Like rainy weather and the NCAA championships, divorce is seasonal. That’s according to University of Washington researchers who reviewed 14 years of the state’s divorce filings and found consistent peaks in March and August. Other states show similar patterns.
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Why this “March Madness” for marriage? Researchers say the aftermath of Christmas and summer holidays might play a role. “The consistent pattern in filings, the researchers believe, reflects the disillusionment unhappy spouses feel when the holidays don’t live up to expectations,” reads a university report on the study.
In addition to emotional stress, divorce can bring financial pain, particularly for people who’ve never made financial decisions alone. This can lead to distressing questions, ranging from the simple (“Which bank do we use again?”) to the complex (“How do we divide stock purchases we made as a couple?”). It’s important to tackle issues one at a time so you don’t become overwhelmed.
If your marriage is poised to break up — or has recently — take these steps to address the split’s financial aspects.
Protect your credit score
Until the ink is dry on the divorce agreement, you must keep up payments on any shared debt and expenses, such as mortgage and credit card payments or electricity and Netflix bills. Remember, a history of on-time payments is an essential ingredient in a strong credit score. Missed payments will hurt both of your abilities to secure more credit as you set up separate households, so monitor your credit score closely during this period.
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Take inventory of shared assets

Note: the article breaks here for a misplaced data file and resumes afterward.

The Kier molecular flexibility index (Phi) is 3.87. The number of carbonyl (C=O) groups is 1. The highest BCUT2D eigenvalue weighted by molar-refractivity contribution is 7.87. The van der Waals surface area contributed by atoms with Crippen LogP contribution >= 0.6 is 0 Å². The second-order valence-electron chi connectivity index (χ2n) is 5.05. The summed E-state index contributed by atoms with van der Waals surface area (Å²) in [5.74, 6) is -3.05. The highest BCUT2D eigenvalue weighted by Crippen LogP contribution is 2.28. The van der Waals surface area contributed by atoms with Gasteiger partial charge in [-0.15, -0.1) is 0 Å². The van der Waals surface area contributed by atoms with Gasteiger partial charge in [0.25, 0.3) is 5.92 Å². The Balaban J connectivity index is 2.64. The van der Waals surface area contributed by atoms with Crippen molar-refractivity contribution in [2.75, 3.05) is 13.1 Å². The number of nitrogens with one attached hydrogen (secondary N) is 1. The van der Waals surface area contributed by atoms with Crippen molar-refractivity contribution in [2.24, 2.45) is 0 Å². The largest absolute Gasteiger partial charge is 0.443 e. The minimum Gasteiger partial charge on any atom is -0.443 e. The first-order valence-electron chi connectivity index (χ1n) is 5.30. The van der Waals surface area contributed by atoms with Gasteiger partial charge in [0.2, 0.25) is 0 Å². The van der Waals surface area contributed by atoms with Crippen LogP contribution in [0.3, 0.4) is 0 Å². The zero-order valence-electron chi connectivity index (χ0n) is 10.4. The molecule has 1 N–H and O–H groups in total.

You can’t know if you’re getting an equitable share of the assets if you don’t know what’s on the table. Experts recommend figuring this out by collecting five years’ worth of financial data, including tax returns and statements from your shared investments or retirement savings.
How assets divide depends on where you live. Residents of nine states — Arizona, California, Idaho, Louisiana, Nevada, New Mexico, Texas, Washington and Wisconsin — follow the laws of “community property,” in which partners split all marital property equally, such as real estate and retirement assets. Almost all other states require “equitable distribution,” a fair — but not necessarily equal — division of assets. Alaska, the sole exception, allows residents to “opt-in” for a community property split.
Understand the retirement savings impact
During a divorce proceeding, the court could provide a “qualified domestic relations order” that determines the division of retirement savings. This might have further financial ramifications. For example, if you receive a portion of your spouse’s 401(k), you might want to roll it into an individual retirement account to defer paying taxes on the cash.
If your spouse has a pension, the way he or she elects to take it — and the QDRO — could impact you down the road. A standard election means you’ll stop receiving a share when your ex dies; with a QDRO, you might be able to get a survivor’s pension, typically half of the benefits your ex-spouse received.
Lastly, update the beneficiaries on your life insurance and retirement accounts. Many people elect their spouses, but you’ll likely wish to choose a new beneficiary after a divorce.
Divorce is tough, but the better you prepare your finances, the better both partners will weather the breakup.